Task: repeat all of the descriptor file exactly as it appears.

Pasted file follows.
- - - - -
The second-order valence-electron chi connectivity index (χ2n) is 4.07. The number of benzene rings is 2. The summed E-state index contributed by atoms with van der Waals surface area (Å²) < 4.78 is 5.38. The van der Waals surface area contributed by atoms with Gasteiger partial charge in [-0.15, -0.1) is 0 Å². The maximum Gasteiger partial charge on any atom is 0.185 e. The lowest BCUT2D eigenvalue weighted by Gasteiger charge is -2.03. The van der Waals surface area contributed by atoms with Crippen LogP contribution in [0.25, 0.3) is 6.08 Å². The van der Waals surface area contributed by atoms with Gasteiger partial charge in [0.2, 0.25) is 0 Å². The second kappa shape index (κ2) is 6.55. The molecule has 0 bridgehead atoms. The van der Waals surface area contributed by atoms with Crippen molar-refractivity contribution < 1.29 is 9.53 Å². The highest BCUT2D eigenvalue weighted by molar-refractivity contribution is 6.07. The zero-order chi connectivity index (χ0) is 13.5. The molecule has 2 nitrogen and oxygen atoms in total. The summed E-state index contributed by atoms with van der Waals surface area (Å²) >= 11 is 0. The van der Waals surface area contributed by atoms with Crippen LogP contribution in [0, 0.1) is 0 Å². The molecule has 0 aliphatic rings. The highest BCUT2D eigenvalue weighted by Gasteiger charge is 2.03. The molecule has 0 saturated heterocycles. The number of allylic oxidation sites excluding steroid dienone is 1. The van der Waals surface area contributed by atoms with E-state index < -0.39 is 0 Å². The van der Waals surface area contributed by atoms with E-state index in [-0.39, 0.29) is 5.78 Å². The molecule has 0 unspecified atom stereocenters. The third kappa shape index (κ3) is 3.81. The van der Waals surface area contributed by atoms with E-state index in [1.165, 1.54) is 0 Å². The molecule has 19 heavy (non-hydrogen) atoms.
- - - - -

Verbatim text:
The second-order valence-electron chi connectivity index (χ2n) is 4.07. The number of benzene rings is 2. The summed E-state index contributed by atoms with van der Waals surface area (Å²) < 4.78 is 5.38. The van der Waals surface area contributed by atoms with Gasteiger partial charge in [-0.15, -0.1) is 0 Å². The maximum Gasteiger partial charge on any atom is 0.185 e. The lowest BCUT2D eigenvalue weighted by Gasteiger charge is -2.03. The van der Waals surface area contributed by atoms with Crippen LogP contribution in [0.25, 0.3) is 6.08 Å². The van der Waals surface area contributed by atoms with Gasteiger partial charge in [0.2, 0.25) is 0 Å². The second kappa shape index (κ2) is 6.55. The molecule has 0 bridgehead atoms. The van der Waals surface area contributed by atoms with Crippen molar-refractivity contribution < 1.29 is 9.53 Å². The highest BCUT2D eigenvalue weighted by molar-refractivity contribution is 6.07. The zero-order chi connectivity index (χ0) is 13.5. The molecule has 2 nitrogen and oxygen atoms in total. The summed E-state index contributed by atoms with van der Waals surface area (Å²) >= 11 is 0. The van der Waals surface area contributed by atoms with Crippen LogP contribution in [0, 0.1) is 0 Å². The molecule has 0 aliphatic rings. The highest BCUT2D eigenvalue weighted by Gasteiger charge is 2.03. The molecule has 0 saturated heterocycles. The number of allylic oxidation sites excluding steroid dienone is 1. The van der Waals surface area contributed by atoms with E-state index < -0.39 is 0 Å². The van der Waals surface area contributed by atoms with E-state index in [-0.39, 0.29) is 5.78 Å². The molecule has 0 unspecified atom stereocenters. The third kappa shape index (κ3) is 3.81. The van der Waals surface area contributed by atoms with E-state index in [1.165, 1.54) is 0 Å². The molecule has 19 heavy (non-hydrogen) atoms.